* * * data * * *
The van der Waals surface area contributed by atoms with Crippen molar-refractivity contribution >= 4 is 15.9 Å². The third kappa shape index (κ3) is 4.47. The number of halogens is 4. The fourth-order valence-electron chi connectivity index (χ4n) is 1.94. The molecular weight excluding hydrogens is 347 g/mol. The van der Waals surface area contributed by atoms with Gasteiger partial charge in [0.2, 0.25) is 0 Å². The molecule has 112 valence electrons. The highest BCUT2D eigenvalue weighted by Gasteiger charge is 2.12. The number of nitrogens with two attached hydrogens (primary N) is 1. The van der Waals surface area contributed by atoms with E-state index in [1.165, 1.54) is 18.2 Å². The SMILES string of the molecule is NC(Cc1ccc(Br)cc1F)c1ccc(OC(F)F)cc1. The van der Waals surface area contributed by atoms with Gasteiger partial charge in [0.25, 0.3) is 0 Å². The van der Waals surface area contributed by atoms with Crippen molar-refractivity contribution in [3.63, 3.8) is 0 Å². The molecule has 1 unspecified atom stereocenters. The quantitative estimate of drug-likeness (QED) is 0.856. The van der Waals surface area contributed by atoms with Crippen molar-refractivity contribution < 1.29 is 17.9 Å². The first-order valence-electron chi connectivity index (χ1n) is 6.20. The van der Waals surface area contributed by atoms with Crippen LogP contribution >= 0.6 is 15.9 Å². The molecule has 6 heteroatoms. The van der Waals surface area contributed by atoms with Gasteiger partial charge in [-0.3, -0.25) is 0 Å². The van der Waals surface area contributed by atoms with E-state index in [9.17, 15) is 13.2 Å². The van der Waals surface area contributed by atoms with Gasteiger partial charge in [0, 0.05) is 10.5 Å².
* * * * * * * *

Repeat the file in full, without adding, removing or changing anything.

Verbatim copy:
The van der Waals surface area contributed by atoms with Crippen molar-refractivity contribution >= 4 is 15.9 Å². The third kappa shape index (κ3) is 4.47. The number of halogens is 4. The fourth-order valence-electron chi connectivity index (χ4n) is 1.94. The molecular weight excluding hydrogens is 347 g/mol. The van der Waals surface area contributed by atoms with Gasteiger partial charge in [0.2, 0.25) is 0 Å². The molecule has 112 valence electrons. The highest BCUT2D eigenvalue weighted by Gasteiger charge is 2.12. The number of nitrogens with two attached hydrogens (primary N) is 1. The van der Waals surface area contributed by atoms with E-state index in [1.165, 1.54) is 18.2 Å². The SMILES string of the molecule is NC(Cc1ccc(Br)cc1F)c1ccc(OC(F)F)cc1. The van der Waals surface area contributed by atoms with Gasteiger partial charge in [0.25, 0.3) is 0 Å². The van der Waals surface area contributed by atoms with Crippen molar-refractivity contribution in [3.63, 3.8) is 0 Å². The molecule has 1 unspecified atom stereocenters. The quantitative estimate of drug-likeness (QED) is 0.856. The van der Waals surface area contributed by atoms with Crippen molar-refractivity contribution < 1.29 is 17.9 Å². The first-order valence-electron chi connectivity index (χ1n) is 6.20. The van der Waals surface area contributed by atoms with Crippen LogP contribution >= 0.6 is 15.9 Å². The molecule has 6 heteroatoms. The van der Waals surface area contributed by atoms with Gasteiger partial charge in [-0.3, -0.25) is 0 Å². The van der Waals surface area contributed by atoms with E-state index in [9.17, 15) is 13.2 Å². The van der Waals surface area contributed by atoms with Gasteiger partial charge in [0, 0.05) is 10.5 Å².